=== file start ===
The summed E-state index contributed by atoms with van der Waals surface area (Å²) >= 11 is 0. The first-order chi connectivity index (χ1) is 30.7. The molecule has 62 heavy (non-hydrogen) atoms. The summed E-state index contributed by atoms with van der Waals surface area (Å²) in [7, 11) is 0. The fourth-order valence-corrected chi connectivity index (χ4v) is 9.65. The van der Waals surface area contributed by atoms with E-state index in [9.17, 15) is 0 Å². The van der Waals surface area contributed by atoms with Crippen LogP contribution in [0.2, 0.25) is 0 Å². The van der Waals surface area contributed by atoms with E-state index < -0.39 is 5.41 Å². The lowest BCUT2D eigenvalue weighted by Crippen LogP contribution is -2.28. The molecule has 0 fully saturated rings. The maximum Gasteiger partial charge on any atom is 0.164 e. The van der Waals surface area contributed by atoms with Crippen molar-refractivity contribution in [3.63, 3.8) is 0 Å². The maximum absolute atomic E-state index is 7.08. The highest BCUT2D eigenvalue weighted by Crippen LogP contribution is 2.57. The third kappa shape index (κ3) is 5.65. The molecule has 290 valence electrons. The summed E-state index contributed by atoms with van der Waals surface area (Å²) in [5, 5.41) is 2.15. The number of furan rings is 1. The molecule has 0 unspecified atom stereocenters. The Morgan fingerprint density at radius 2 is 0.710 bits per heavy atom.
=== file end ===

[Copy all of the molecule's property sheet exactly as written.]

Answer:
The summed E-state index contributed by atoms with van der Waals surface area (Å²) >= 11 is 0. The first-order chi connectivity index (χ1) is 30.7. The molecule has 62 heavy (non-hydrogen) atoms. The summed E-state index contributed by atoms with van der Waals surface area (Å²) in [7, 11) is 0. The fourth-order valence-corrected chi connectivity index (χ4v) is 9.65. The van der Waals surface area contributed by atoms with E-state index in [9.17, 15) is 0 Å². The van der Waals surface area contributed by atoms with Crippen LogP contribution in [0.2, 0.25) is 0 Å². The van der Waals surface area contributed by atoms with E-state index < -0.39 is 5.41 Å². The lowest BCUT2D eigenvalue weighted by Crippen LogP contribution is -2.28. The molecule has 0 fully saturated rings. The maximum Gasteiger partial charge on any atom is 0.164 e. The van der Waals surface area contributed by atoms with Crippen molar-refractivity contribution in [3.63, 3.8) is 0 Å². The maximum absolute atomic E-state index is 7.08. The highest BCUT2D eigenvalue weighted by Crippen LogP contribution is 2.57. The third kappa shape index (κ3) is 5.65. The molecule has 290 valence electrons. The summed E-state index contributed by atoms with van der Waals surface area (Å²) in [5, 5.41) is 2.15. The number of furan rings is 1. The molecule has 0 unspecified atom stereocenters. The Morgan fingerprint density at radius 2 is 0.710 bits per heavy atom.